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I guess my question is- are the people calling it “Whole Paycheck” thinking of it in terms of a primary source for all of the weekly groceries? Who here uses it as their “local grocer” vs. what I do- more of a specific staple or specialty item location?

It is just another resource in the long list of stores I frequent depending on the item. It is close by and well stocked so if I am out of phyllo dough for instance, I know they will have it, versus possibly trecking to 2 major chain markets and being disappointed.

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I like Whole Foods a lot, and visit the one in downtown Austin whenever I'm in the area. The place is usually scrupulously clean, staff is helpful and relatively knowledgeable, and there's a ton of higher-quality or unusual ingredients to choose from, as others have pointed out.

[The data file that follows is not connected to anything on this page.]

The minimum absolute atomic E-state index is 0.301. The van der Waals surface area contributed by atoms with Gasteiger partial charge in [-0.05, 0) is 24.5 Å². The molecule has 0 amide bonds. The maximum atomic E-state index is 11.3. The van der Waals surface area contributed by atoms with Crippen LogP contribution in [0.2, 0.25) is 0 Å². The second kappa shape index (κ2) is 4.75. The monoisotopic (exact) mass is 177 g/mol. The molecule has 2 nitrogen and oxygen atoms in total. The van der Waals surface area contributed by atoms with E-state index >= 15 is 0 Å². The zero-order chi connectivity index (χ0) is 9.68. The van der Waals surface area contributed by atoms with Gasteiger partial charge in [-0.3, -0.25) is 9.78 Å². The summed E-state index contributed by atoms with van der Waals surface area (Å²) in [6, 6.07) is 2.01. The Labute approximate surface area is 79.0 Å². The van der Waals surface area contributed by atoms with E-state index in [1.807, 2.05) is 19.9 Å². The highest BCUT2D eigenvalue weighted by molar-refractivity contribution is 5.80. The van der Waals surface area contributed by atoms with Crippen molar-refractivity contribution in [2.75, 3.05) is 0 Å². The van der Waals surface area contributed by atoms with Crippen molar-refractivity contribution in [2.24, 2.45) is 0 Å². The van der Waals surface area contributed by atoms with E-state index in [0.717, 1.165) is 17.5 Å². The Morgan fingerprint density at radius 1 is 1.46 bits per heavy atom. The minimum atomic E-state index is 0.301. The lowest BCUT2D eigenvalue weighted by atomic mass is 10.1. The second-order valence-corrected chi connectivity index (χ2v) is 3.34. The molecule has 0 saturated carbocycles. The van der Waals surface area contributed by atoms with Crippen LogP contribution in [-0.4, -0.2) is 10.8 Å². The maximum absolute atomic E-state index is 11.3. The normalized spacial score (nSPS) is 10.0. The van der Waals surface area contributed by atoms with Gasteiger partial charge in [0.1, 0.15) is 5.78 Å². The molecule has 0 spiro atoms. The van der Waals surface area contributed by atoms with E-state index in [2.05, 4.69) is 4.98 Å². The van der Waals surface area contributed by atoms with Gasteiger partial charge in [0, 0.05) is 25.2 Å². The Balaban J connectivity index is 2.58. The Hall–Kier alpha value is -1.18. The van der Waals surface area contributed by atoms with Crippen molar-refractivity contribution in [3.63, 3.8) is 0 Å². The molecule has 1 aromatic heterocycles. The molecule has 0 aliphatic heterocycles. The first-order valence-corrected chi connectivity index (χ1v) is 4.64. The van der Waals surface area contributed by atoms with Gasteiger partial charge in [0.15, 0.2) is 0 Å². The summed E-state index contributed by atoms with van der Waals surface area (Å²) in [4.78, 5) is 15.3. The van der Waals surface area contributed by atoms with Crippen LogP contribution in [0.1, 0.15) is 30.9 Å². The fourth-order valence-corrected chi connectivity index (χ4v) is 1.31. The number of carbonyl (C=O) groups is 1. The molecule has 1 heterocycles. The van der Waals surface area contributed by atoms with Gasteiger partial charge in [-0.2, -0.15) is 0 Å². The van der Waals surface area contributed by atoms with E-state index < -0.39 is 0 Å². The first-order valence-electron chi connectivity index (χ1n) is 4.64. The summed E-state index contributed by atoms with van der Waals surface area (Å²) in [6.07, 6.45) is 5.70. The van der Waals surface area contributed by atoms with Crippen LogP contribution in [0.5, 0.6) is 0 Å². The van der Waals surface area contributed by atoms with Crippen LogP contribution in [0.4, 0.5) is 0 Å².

That said, it seems... odd to white knight a company's reputation online, particularly when complaints boil down to an unflattering nickname.

This is my skillet. There are many like it, but this one is mine. My skillet is my best friend. It is my life. I must master it, as I must master my life. Without me my skillet is useless. Without my skillet, I am useless. I must season my skillet well. I will. Before God I swear this creed. My skillet and myself are the makers of my meal. We are the masters of our kitchen. So be it, until there are no ingredients, but dinner. Amen.

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Funny, I was JUST talking about this with my wife the other night. For me, Whole Foods has the POTENTIAL to be “Whole Paycheck”…..but when that happens it is because of impulse buying.

Here in the Chicago area, I'd say it's about the same.

My impression is that WF has become less expensive overall in the past 5 or so years. They are still expensive for produce compared with the big produce-oriented markets. Meanwhile their produce has (in my opinion and, again, in my local area) slipped terribly in quality. A lot seems to vary depending on your region and even from store to store in my region.